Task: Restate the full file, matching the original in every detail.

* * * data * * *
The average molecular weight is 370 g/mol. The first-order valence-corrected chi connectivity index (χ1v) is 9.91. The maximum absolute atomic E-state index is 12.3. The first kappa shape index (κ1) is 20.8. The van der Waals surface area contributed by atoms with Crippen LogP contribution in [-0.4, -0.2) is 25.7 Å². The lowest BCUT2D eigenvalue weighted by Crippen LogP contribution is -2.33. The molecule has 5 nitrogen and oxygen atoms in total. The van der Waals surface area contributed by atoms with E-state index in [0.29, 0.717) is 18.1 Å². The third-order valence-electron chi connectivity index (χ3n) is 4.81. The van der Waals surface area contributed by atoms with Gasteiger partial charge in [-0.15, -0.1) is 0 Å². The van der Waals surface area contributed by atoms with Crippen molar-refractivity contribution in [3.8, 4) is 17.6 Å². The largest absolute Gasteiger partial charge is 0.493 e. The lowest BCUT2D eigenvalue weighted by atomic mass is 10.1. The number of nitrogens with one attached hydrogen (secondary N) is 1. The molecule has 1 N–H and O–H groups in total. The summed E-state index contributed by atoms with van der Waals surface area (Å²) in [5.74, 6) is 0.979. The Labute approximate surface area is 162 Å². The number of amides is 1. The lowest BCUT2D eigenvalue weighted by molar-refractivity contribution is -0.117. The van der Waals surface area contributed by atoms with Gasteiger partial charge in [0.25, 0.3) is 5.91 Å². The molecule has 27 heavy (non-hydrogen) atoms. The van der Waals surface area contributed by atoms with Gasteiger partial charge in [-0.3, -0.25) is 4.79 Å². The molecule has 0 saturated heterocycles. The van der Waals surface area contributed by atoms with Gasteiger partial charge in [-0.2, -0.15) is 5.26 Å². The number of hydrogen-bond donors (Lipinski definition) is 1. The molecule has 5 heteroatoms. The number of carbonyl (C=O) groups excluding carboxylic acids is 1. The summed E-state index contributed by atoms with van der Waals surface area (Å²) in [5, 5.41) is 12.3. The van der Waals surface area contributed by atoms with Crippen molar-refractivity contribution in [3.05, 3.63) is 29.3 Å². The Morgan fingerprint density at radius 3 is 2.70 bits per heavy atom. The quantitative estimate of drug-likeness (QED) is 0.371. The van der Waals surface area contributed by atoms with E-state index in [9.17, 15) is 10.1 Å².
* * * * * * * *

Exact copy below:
The average molecular weight is 370 g/mol. The first-order valence-corrected chi connectivity index (χ1v) is 9.91. The maximum absolute atomic E-state index is 12.3. The first kappa shape index (κ1) is 20.8. The van der Waals surface area contributed by atoms with Crippen LogP contribution in [-0.4, -0.2) is 25.7 Å². The lowest BCUT2D eigenvalue weighted by Crippen LogP contribution is -2.33. The molecule has 5 nitrogen and oxygen atoms in total. The van der Waals surface area contributed by atoms with E-state index in [0.29, 0.717) is 18.1 Å². The third-order valence-electron chi connectivity index (χ3n) is 4.81. The van der Waals surface area contributed by atoms with Gasteiger partial charge in [-0.15, -0.1) is 0 Å². The van der Waals surface area contributed by atoms with Crippen molar-refractivity contribution in [3.8, 4) is 17.6 Å². The largest absolute Gasteiger partial charge is 0.493 e. The lowest BCUT2D eigenvalue weighted by atomic mass is 10.1. The number of nitrogens with one attached hydrogen (secondary N) is 1. The molecule has 1 N–H and O–H groups in total. The summed E-state index contributed by atoms with van der Waals surface area (Å²) in [5.74, 6) is 0.979. The Labute approximate surface area is 162 Å². The number of amides is 1. The lowest BCUT2D eigenvalue weighted by molar-refractivity contribution is -0.117. The van der Waals surface area contributed by atoms with Gasteiger partial charge in [0.25, 0.3) is 5.91 Å². The molecule has 27 heavy (non-hydrogen) atoms. The van der Waals surface area contributed by atoms with Gasteiger partial charge in [-0.3, -0.25) is 4.79 Å². The molecule has 0 saturated heterocycles. The van der Waals surface area contributed by atoms with Gasteiger partial charge in [-0.2, -0.15) is 5.26 Å². The number of hydrogen-bond donors (Lipinski definition) is 1. The molecule has 5 heteroatoms. The number of carbonyl (C=O) groups excluding carboxylic acids is 1. The summed E-state index contributed by atoms with van der Waals surface area (Å²) in [5, 5.41) is 12.3. The van der Waals surface area contributed by atoms with Crippen molar-refractivity contribution in [3.05, 3.63) is 29.3 Å². The Morgan fingerprint density at radius 3 is 2.70 bits per heavy atom. The quantitative estimate of drug-likeness (QED) is 0.371. The van der Waals surface area contributed by atoms with E-state index in [9.17, 15) is 10.1 Å².